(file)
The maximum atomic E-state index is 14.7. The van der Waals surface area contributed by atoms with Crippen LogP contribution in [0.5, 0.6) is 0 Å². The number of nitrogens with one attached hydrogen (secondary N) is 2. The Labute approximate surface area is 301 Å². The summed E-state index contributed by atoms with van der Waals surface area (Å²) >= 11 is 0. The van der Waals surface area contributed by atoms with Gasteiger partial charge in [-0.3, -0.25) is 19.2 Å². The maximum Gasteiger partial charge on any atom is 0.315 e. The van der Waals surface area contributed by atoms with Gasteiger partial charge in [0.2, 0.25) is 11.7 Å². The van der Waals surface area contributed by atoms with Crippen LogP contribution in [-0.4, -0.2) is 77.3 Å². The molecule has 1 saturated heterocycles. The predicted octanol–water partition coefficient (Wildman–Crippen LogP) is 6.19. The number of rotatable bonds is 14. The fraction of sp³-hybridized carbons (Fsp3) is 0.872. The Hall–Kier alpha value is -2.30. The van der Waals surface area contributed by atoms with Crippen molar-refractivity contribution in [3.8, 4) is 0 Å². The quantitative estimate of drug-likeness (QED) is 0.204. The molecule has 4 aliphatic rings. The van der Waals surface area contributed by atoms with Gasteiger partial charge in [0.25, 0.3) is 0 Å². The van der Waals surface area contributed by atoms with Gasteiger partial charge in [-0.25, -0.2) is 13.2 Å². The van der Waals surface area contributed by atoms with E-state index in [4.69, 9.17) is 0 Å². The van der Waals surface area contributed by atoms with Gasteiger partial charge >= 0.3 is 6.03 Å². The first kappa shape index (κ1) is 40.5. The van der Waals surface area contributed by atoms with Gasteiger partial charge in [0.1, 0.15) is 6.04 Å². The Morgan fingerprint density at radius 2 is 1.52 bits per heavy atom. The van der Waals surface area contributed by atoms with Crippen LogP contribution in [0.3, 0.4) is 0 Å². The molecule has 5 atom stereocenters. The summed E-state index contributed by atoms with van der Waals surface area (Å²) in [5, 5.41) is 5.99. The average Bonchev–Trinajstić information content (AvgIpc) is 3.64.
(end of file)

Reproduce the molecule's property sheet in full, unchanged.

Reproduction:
The maximum atomic E-state index is 14.7. The van der Waals surface area contributed by atoms with Crippen LogP contribution in [0.5, 0.6) is 0 Å². The number of nitrogens with one attached hydrogen (secondary N) is 2. The Labute approximate surface area is 301 Å². The summed E-state index contributed by atoms with van der Waals surface area (Å²) >= 11 is 0. The van der Waals surface area contributed by atoms with Gasteiger partial charge in [-0.3, -0.25) is 19.2 Å². The maximum Gasteiger partial charge on any atom is 0.315 e. The van der Waals surface area contributed by atoms with Gasteiger partial charge in [0.2, 0.25) is 11.7 Å². The van der Waals surface area contributed by atoms with Crippen LogP contribution in [-0.4, -0.2) is 77.3 Å². The molecule has 1 saturated heterocycles. The predicted octanol–water partition coefficient (Wildman–Crippen LogP) is 6.19. The number of rotatable bonds is 14. The fraction of sp³-hybridized carbons (Fsp3) is 0.872. The Hall–Kier alpha value is -2.30. The van der Waals surface area contributed by atoms with Crippen molar-refractivity contribution in [3.8, 4) is 0 Å². The quantitative estimate of drug-likeness (QED) is 0.204. The molecule has 4 aliphatic rings. The van der Waals surface area contributed by atoms with Gasteiger partial charge in [0.25, 0.3) is 0 Å². The van der Waals surface area contributed by atoms with Gasteiger partial charge in [-0.25, -0.2) is 13.2 Å². The van der Waals surface area contributed by atoms with E-state index in [4.69, 9.17) is 0 Å². The van der Waals surface area contributed by atoms with Gasteiger partial charge >= 0.3 is 6.03 Å². The first kappa shape index (κ1) is 40.5. The van der Waals surface area contributed by atoms with Gasteiger partial charge in [0.1, 0.15) is 6.04 Å². The Morgan fingerprint density at radius 2 is 1.52 bits per heavy atom. The van der Waals surface area contributed by atoms with Crippen LogP contribution in [0.3, 0.4) is 0 Å². The molecule has 5 atom stereocenters. The summed E-state index contributed by atoms with van der Waals surface area (Å²) in [5, 5.41) is 5.99. The average Bonchev–Trinajstić information content (AvgIpc) is 3.64.